I received this book for free from the library in exchange for an honest review. This does not affect my opinion of the book or the content of my review.
Where the Wild Things Are
This fantasy is a hardcover edition that was published by Red Fox on 2000 and has 27 pages.
Explore it on Goodreads or Amazon.
Other books by this author include Chicken Soup with Rice: A Book of Months, In the Night Kitchen, Bumble-Ardy
A children’s fantasy book that won the Caldecott Medal in 1964 and entered the Indies Choice Book Award for Picture Book Hall of Fame in 2009.
Oooh, I want the forest in my bedroom! Hmmm, actually, that could be fun for my kittens. They’d love being able to run around the ceiling, lol.
This is the first Maurice Sendak I’ve ever read, and it must be the pictures that won the awards, as the story is pretty obtuse for little kids. Then again, it did end up feeling like a dream sequence, as if Max dreamt his way to a different world where he got to rule and tell everyone what to do.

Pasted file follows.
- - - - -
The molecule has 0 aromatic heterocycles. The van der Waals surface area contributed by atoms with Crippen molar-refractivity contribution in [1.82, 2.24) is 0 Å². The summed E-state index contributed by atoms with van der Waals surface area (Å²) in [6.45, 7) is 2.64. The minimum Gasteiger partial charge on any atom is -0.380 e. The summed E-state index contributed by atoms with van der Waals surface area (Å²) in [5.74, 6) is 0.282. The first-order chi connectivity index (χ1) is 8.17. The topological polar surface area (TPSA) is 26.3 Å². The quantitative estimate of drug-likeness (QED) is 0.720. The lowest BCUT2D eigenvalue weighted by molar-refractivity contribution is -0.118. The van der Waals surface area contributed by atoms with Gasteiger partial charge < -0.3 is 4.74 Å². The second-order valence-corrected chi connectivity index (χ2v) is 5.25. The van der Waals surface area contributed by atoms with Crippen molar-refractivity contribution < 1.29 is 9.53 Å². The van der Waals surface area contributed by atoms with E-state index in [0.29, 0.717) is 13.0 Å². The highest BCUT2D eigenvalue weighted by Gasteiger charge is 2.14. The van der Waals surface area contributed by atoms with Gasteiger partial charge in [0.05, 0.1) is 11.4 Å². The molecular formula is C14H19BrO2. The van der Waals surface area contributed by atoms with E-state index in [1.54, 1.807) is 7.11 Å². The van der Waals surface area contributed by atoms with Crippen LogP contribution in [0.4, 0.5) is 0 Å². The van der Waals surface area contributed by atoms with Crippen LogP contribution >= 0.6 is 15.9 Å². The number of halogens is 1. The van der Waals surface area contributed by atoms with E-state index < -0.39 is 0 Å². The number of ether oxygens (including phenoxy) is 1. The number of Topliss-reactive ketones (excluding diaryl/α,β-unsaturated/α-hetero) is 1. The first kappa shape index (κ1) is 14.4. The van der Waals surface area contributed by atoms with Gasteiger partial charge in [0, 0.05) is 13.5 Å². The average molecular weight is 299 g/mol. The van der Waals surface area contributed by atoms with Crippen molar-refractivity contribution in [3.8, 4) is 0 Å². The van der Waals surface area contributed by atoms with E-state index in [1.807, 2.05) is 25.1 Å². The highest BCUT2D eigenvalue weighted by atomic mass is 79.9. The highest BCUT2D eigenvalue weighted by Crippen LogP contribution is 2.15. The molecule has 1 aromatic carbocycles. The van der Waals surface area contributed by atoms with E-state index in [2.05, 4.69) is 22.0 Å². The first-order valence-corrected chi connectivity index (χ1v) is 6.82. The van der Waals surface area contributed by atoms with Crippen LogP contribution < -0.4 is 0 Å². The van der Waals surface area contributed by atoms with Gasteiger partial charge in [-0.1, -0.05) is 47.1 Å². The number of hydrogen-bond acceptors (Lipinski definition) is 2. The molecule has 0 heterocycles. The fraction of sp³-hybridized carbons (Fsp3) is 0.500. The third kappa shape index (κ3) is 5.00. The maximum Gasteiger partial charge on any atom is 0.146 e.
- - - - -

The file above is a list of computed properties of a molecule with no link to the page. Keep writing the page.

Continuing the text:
Sendak does leave it wide open to interpretation with no real conclusion other than “there’s no place like home”. I suspect it could be a useful book for parents to talk about behavior, but there’s no real lesson in here. It will require a lot of thinking on a parent’s part to discuss what their child thinks it means.
I’ve started writing a children’s book and have been curious about language, word choices, text length, and the images in a variety of children’s books. The emphasis in this one is on the images with extremely few words.
It’s a naughty Max who gets sent to bed without his supper — a “Wild Thing” his mother calls him. And that’s just where Max goes: to find more of the Wild Things so he can be king.
Max is a naughty little boy who pushes his mother too far. The Wild Things are horrible, horrible monsters with claws and fangs and look quite troll-like.
The Cover and Title
The cover has a surreal feel with its soft colors and very tall tree trunks with their toppings of leaves. A sailboat is moored on the opposite shore while the “Wild Thing” appears to be snoozing as he sits under those oddly leaved trees.
The title is all about Max and his journey to Where the Wild Things Are.